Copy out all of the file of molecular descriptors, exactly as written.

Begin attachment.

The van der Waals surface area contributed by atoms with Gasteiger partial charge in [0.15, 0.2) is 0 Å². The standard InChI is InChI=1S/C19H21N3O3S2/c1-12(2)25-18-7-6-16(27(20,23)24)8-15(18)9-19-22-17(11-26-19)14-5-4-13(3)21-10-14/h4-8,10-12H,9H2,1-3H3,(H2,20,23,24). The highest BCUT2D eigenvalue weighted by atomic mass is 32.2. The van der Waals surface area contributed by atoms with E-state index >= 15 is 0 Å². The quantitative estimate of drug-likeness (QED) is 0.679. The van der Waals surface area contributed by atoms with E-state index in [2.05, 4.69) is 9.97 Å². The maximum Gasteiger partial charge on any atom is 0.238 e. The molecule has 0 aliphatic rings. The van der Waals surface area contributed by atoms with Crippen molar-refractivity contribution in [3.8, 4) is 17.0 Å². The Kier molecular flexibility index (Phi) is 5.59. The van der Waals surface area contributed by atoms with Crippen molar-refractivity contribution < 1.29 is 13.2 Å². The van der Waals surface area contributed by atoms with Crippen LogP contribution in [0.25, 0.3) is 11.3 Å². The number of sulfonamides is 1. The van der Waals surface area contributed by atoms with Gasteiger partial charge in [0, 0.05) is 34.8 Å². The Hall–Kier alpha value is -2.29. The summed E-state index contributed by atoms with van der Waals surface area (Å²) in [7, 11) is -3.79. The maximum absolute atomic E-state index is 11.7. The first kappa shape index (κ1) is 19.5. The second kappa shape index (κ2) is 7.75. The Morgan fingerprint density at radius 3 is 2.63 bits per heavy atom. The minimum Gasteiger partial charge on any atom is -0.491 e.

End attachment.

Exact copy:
The van der Waals surface area contributed by atoms with Gasteiger partial charge in [0.15, 0.2) is 0 Å². The standard InChI is InChI=1S/C19H21N3O3S2/c1-12(2)25-18-7-6-16(27(20,23)24)8-15(18)9-19-22-17(11-26-19)14-5-4-13(3)21-10-14/h4-8,10-12H,9H2,1-3H3,(H2,20,23,24). The highest BCUT2D eigenvalue weighted by atomic mass is 32.2. The van der Waals surface area contributed by atoms with E-state index >= 15 is 0 Å². The quantitative estimate of drug-likeness (QED) is 0.679. The van der Waals surface area contributed by atoms with E-state index in [2.05, 4.69) is 9.97 Å². The maximum Gasteiger partial charge on any atom is 0.238 e. The molecule has 0 aliphatic rings. The van der Waals surface area contributed by atoms with Crippen molar-refractivity contribution in [3.8, 4) is 17.0 Å². The Kier molecular flexibility index (Phi) is 5.59. The van der Waals surface area contributed by atoms with Crippen molar-refractivity contribution < 1.29 is 13.2 Å². The van der Waals surface area contributed by atoms with Crippen LogP contribution in [0.25, 0.3) is 11.3 Å². The number of sulfonamides is 1. The van der Waals surface area contributed by atoms with Gasteiger partial charge in [0, 0.05) is 34.8 Å². The Hall–Kier alpha value is -2.29. The summed E-state index contributed by atoms with van der Waals surface area (Å²) in [7, 11) is -3.79. The maximum absolute atomic E-state index is 11.7. The first kappa shape index (κ1) is 19.5. The second kappa shape index (κ2) is 7.75. The Morgan fingerprint density at radius 3 is 2.63 bits per heavy atom. The minimum Gasteiger partial charge on any atom is -0.491 e.